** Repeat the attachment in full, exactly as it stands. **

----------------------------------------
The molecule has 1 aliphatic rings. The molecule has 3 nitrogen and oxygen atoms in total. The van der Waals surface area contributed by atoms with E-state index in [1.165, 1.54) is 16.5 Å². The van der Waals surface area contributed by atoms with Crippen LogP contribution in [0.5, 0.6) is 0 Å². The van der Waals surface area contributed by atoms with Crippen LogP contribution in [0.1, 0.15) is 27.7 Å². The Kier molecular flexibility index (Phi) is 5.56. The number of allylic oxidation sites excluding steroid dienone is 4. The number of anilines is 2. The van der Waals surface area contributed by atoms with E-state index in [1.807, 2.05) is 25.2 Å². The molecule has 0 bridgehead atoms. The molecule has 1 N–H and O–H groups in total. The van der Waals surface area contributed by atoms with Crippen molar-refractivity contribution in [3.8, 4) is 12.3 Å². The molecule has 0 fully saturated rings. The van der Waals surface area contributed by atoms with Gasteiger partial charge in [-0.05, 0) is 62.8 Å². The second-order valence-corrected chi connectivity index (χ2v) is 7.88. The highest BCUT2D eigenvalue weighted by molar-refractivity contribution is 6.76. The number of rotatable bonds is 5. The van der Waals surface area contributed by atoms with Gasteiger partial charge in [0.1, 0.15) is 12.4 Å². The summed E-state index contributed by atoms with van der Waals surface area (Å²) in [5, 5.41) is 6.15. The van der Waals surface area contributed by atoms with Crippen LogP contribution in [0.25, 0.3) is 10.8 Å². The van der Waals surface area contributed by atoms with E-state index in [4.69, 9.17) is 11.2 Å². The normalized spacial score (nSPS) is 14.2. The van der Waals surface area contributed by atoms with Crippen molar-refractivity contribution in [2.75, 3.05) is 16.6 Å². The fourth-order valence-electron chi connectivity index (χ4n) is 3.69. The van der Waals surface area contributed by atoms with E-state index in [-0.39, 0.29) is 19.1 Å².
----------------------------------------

The molecule has 1 aliphatic rings. The molecule has 3 nitrogen and oxygen atoms in total. The van der Waals surface area contributed by atoms with E-state index in [1.165, 1.54) is 16.5 Å². The van der Waals surface area contributed by atoms with Crippen LogP contribution in [0.5, 0.6) is 0 Å². The van der Waals surface area contributed by atoms with Crippen LogP contribution in [0.1, 0.15) is 27.7 Å². The Kier molecular flexibility index (Phi) is 5.56. The number of allylic oxidation sites excluding steroid dienone is 4. The number of anilines is 2. The van der Waals surface area contributed by atoms with E-state index in [1.807, 2.05) is 25.2 Å². The molecule has 0 bridgehead atoms. The molecule has 1 N–H and O–H groups in total. The van der Waals surface area contributed by atoms with Crippen molar-refractivity contribution in [3.8, 4) is 12.3 Å². The molecule has 0 fully saturated rings. The van der Waals surface area contributed by atoms with Gasteiger partial charge in [-0.05, 0) is 62.8 Å². The second-order valence-corrected chi connectivity index (χ2v) is 7.88. The highest BCUT2D eigenvalue weighted by molar-refractivity contribution is 6.76. The number of rotatable bonds is 5. The van der Waals surface area contributed by atoms with Gasteiger partial charge in [0.1, 0.15) is 12.4 Å². The summed E-state index contributed by atoms with van der Waals surface area (Å²) in [5, 5.41) is 6.15. The van der Waals surface area contributed by atoms with Crippen LogP contribution in [0.25, 0.3) is 10.8 Å². The van der Waals surface area contributed by atoms with E-state index in [4.69, 9.17) is 11.2 Å². The normalized spacial score (nSPS) is 14.2. The van der Waals surface area contributed by atoms with Crippen molar-refractivity contribution in [2.75, 3.05) is 16.6 Å². The fourth-order valence-electron chi connectivity index (χ4n) is 3.69. The van der Waals surface area contributed by atoms with E-state index in [-0.39, 0.29) is 19.1 Å².